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Twitter Wins NFL Deal To Stream 2016 Thursday Night Football

Nigel Bradham of the Buffalo Bills celebrates a touchdown in the October game against Jacksonville Jaguars in London. Yahoo's online stream of the event was one of the NFL's digital tests.
Alan Crowhurst Getty Images
Nigel Bradham of the Buffalo Bills celebrates a touchdown in the October game against Jacksonville Jaguars in London. Yahoo's online stream of the event was one of the NFL's digital tests.

The NFL has struck a deal with Twitter to live stream, for free, the 2016 season of Thursday Night Football online through the social media site.

For the NFL, this is a push to reach the growing cohort of people who might not have a cable subscription. For Twitter, it might prove to be a major win in its ongoing challenge to attract and keep new users.

It's unclear what exactly the game stream will look like — we know the games will be presented on and the Twitter mobile app, but Twitter isn't sharing any further specifics for now. Other companies that were considered in competition for the streaming rights included Facebook, Yahoo, Amazon and Verizon.


The NFL and its commissioner, Roger Goodell, confirmed the news Tuesday on Twitter, though they didn't disclose the price tag or other terms of the deal. The deal is rumored to be around $10 million-$15 million.

NFL spokesman Alex Riethmiller confirms to NPR that Twitter's bid was, in fact, not the highest that the league received. But he says the NFL liked Twitter's reach and demographics as well as how the platform complemented broadcasts, adding that "we have worked with them for several years with success."

As Bloomberg reports, the NFL has streamed some games in the past, but this marks a first season-long streaming deal in addition to its regular TV and cable broadcasts:

"The league is using Thursday night games, which draw smaller audiences than the contests on Sundays and Mondays, to experiment with different kinds of media, distribution models and technologies. By the time the NFL's biggest broadcast contracts expire in 2021, it will be prepared to sell a broad array of digital rights — and make more money."

In a statement, Goodell also pointed out that the agreement provides "additional reach for those brands advertising with our broadcast partners."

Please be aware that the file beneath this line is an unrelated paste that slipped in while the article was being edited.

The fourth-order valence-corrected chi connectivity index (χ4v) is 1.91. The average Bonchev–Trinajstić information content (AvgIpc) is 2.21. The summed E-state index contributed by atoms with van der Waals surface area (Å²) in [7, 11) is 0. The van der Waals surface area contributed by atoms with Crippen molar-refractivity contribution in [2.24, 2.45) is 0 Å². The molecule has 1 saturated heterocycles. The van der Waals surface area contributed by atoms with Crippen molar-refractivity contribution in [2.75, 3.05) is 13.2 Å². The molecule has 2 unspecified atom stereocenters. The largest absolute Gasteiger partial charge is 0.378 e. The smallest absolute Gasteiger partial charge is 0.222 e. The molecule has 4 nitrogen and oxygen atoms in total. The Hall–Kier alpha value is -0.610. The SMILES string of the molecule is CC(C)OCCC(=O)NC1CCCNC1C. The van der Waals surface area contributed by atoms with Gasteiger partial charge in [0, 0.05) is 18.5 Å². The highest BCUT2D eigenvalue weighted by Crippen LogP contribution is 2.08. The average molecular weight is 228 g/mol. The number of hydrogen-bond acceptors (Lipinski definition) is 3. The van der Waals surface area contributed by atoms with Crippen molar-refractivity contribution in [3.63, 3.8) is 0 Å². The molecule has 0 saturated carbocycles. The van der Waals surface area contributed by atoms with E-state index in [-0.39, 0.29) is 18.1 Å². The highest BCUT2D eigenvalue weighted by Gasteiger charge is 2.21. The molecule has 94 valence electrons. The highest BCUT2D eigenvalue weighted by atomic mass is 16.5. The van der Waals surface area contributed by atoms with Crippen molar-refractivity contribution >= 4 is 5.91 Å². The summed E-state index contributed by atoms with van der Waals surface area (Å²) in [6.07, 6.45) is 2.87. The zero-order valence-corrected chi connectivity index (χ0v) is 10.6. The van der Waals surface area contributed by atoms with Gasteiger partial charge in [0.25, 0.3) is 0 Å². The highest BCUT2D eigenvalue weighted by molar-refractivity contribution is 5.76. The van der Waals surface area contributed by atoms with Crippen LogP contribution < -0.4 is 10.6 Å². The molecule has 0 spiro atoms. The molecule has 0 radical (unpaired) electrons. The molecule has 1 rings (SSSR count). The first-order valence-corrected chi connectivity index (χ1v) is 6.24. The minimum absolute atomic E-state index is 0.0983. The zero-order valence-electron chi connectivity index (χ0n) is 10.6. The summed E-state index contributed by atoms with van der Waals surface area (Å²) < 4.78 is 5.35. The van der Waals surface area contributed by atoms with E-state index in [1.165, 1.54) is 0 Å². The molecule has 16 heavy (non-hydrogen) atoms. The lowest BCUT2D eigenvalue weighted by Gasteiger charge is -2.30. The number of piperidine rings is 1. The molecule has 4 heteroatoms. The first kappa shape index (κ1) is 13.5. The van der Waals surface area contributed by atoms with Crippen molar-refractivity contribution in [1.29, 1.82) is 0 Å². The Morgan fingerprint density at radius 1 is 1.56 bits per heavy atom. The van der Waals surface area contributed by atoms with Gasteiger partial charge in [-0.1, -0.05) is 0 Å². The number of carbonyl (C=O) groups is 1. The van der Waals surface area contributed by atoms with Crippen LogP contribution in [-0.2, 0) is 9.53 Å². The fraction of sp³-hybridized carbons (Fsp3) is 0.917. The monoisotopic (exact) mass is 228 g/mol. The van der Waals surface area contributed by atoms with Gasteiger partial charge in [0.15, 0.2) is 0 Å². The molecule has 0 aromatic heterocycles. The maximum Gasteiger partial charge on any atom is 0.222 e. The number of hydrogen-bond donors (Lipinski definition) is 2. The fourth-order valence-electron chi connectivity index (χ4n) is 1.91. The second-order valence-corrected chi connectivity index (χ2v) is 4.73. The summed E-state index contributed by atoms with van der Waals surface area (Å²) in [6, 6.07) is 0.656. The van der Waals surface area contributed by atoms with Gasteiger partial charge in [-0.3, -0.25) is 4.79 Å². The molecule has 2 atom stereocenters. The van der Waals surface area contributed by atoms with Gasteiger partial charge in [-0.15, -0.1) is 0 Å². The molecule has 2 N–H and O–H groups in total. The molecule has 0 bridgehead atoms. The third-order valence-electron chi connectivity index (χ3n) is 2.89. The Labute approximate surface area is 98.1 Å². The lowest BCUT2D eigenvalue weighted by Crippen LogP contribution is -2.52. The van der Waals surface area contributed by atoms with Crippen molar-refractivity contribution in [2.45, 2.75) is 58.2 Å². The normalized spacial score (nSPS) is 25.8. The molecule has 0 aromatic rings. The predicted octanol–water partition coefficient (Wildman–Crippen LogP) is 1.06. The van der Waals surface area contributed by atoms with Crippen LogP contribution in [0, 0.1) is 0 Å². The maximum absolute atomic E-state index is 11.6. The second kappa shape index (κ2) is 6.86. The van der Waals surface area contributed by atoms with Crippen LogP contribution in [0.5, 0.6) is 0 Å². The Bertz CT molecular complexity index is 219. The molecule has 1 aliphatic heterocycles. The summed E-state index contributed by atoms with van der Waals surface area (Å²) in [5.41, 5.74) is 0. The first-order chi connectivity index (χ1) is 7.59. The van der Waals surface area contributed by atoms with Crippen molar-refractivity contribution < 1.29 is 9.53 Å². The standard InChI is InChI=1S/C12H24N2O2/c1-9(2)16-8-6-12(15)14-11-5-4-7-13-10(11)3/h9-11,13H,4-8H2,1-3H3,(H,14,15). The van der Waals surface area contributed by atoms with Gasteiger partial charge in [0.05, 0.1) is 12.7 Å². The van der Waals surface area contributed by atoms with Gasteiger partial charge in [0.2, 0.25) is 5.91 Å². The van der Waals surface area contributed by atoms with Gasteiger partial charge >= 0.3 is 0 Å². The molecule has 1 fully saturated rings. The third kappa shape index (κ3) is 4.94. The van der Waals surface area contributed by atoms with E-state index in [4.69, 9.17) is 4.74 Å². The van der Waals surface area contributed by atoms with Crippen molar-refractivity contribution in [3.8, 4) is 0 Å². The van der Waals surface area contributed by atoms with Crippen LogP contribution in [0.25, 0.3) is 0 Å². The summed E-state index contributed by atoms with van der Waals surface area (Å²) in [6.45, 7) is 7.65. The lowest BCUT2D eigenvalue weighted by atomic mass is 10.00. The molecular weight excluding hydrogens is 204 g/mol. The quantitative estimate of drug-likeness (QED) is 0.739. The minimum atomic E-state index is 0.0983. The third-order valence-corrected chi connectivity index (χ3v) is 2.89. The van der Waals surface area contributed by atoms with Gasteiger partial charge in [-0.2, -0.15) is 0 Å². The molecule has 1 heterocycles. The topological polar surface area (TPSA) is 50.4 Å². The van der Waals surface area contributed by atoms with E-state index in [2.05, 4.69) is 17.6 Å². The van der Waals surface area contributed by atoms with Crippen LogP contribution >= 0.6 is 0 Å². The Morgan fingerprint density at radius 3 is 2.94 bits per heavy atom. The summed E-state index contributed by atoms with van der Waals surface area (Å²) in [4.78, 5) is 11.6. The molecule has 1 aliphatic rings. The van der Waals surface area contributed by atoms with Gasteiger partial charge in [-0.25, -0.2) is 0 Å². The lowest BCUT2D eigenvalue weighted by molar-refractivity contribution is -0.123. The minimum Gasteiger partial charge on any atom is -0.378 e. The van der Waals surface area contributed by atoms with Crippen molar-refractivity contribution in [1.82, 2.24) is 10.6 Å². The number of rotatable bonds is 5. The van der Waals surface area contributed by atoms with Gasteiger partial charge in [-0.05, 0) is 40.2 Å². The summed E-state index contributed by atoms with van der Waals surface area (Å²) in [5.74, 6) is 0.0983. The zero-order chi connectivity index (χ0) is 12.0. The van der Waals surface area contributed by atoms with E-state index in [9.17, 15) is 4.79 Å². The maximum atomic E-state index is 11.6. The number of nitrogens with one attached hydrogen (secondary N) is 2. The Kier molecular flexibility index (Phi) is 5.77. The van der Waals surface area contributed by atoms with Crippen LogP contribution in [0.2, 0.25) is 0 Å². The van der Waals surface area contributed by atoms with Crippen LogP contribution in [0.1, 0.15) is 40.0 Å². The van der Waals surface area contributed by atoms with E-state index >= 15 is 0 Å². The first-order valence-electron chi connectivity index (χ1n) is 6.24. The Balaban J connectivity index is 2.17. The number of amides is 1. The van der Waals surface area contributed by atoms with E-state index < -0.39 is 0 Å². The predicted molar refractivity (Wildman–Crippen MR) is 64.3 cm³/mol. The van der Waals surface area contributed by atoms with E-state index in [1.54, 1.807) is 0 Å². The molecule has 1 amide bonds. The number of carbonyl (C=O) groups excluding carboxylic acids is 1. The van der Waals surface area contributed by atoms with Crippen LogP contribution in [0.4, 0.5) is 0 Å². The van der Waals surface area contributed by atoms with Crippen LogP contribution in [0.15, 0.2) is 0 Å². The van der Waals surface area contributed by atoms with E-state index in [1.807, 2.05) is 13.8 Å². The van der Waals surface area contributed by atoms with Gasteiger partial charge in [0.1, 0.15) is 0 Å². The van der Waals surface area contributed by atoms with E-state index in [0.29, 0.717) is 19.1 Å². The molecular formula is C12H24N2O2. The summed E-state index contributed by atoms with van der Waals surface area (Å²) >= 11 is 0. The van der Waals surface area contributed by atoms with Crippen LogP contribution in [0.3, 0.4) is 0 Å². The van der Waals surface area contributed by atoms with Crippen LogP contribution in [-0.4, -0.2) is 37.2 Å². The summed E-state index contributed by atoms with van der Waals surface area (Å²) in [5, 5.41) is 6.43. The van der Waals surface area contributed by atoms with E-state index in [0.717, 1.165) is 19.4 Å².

Twitter also has a former NFL executive in its ranks: The company's chief financial officer previously held the same position at the league.


As Re/Code points out, in essence, "the NFL has constructed a deal where it gets more money for the same games it has already sold a couple of times," as the streaming will be in addition to the NFL's existing deals with mobile provider Verizon and with broadcasters. Re/Code adds:

"(Streaming deal) numbers are a fraction of the $450 million CBS and NBC collectively paid for the rights to broadcast the Thursday games. ... One big reason for the disparity is that CBS and NBC have their own digital rights, and they will own most of the digital ad inventory in their games, people familiar with the deal say. So Twitter will be rebroadcasting the CBS and NBC feeds of the games, and will have the rights to sell a small portion of the ads associated with each game."

Yahoo paid about $20 million for the rights to show an NFL game played in London in October, according to The New York Times:

"Yahoo and the league said the game attracted more than 15.2 million unique users, nearly five times more than the previous record for a streaming audience, the 2014 World Cup match between Belgium and the American national team. "By comparison, 1.4 million viewers watched the streamed version of this year's Super Bowl by CBS and the N.F.L. "But after a mathematical conversion that Yahoo disputes, the 15.2 million unique users for the Bills-Jaguars game turns into the television equivalent of 2.36 million average viewers, about 1.6 million in the United States."

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